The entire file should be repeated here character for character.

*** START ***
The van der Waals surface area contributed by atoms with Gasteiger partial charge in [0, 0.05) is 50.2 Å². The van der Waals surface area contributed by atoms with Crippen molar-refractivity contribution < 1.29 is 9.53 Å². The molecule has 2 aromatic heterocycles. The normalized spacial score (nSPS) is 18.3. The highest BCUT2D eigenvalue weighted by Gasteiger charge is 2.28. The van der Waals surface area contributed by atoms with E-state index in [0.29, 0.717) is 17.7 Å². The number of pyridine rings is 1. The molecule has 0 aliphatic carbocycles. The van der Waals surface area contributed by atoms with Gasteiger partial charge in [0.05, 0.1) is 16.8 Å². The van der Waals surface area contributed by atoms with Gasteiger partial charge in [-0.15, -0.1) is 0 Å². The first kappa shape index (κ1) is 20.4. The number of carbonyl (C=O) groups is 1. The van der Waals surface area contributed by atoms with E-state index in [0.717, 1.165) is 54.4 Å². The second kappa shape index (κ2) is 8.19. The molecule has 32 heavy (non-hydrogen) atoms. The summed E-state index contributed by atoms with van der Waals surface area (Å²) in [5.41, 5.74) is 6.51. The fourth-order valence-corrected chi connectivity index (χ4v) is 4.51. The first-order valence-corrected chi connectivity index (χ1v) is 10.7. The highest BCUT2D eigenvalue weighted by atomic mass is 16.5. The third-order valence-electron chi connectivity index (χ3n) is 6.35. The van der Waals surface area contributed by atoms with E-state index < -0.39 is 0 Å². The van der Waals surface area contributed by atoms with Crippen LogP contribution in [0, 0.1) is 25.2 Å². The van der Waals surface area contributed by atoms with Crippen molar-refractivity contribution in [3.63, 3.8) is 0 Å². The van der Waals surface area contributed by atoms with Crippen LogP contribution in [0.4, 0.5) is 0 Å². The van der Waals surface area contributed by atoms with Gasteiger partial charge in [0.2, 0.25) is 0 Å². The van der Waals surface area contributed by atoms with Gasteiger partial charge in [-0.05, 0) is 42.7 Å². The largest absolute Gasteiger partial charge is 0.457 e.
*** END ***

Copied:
The van der Waals surface area contributed by atoms with Gasteiger partial charge in [0, 0.05) is 50.2 Å². The van der Waals surface area contributed by atoms with Crippen molar-refractivity contribution < 1.29 is 9.53 Å². The molecule has 2 aromatic heterocycles. The normalized spacial score (nSPS) is 18.3. The highest BCUT2D eigenvalue weighted by Gasteiger charge is 2.28. The van der Waals surface area contributed by atoms with E-state index in [0.29, 0.717) is 17.7 Å². The number of pyridine rings is 1. The molecule has 0 aliphatic carbocycles. The van der Waals surface area contributed by atoms with Gasteiger partial charge in [0.05, 0.1) is 16.8 Å². The van der Waals surface area contributed by atoms with Gasteiger partial charge in [-0.15, -0.1) is 0 Å². The first kappa shape index (κ1) is 20.4. The number of carbonyl (C=O) groups is 1. The van der Waals surface area contributed by atoms with E-state index in [0.717, 1.165) is 54.4 Å². The second kappa shape index (κ2) is 8.19. The molecule has 32 heavy (non-hydrogen) atoms. The summed E-state index contributed by atoms with van der Waals surface area (Å²) in [5.41, 5.74) is 6.51. The fourth-order valence-corrected chi connectivity index (χ4v) is 4.51. The first-order valence-corrected chi connectivity index (χ1v) is 10.7. The highest BCUT2D eigenvalue weighted by atomic mass is 16.5. The third-order valence-electron chi connectivity index (χ3n) is 6.35. The van der Waals surface area contributed by atoms with E-state index < -0.39 is 0 Å². The van der Waals surface area contributed by atoms with Crippen LogP contribution in [0, 0.1) is 25.2 Å². The van der Waals surface area contributed by atoms with Crippen molar-refractivity contribution in [3.63, 3.8) is 0 Å². The van der Waals surface area contributed by atoms with Crippen LogP contribution in [0.4, 0.5) is 0 Å². The van der Waals surface area contributed by atoms with Gasteiger partial charge in [0.2, 0.25) is 0 Å². The van der Waals surface area contributed by atoms with Gasteiger partial charge in [-0.05, 0) is 42.7 Å². The largest absolute Gasteiger partial charge is 0.457 e.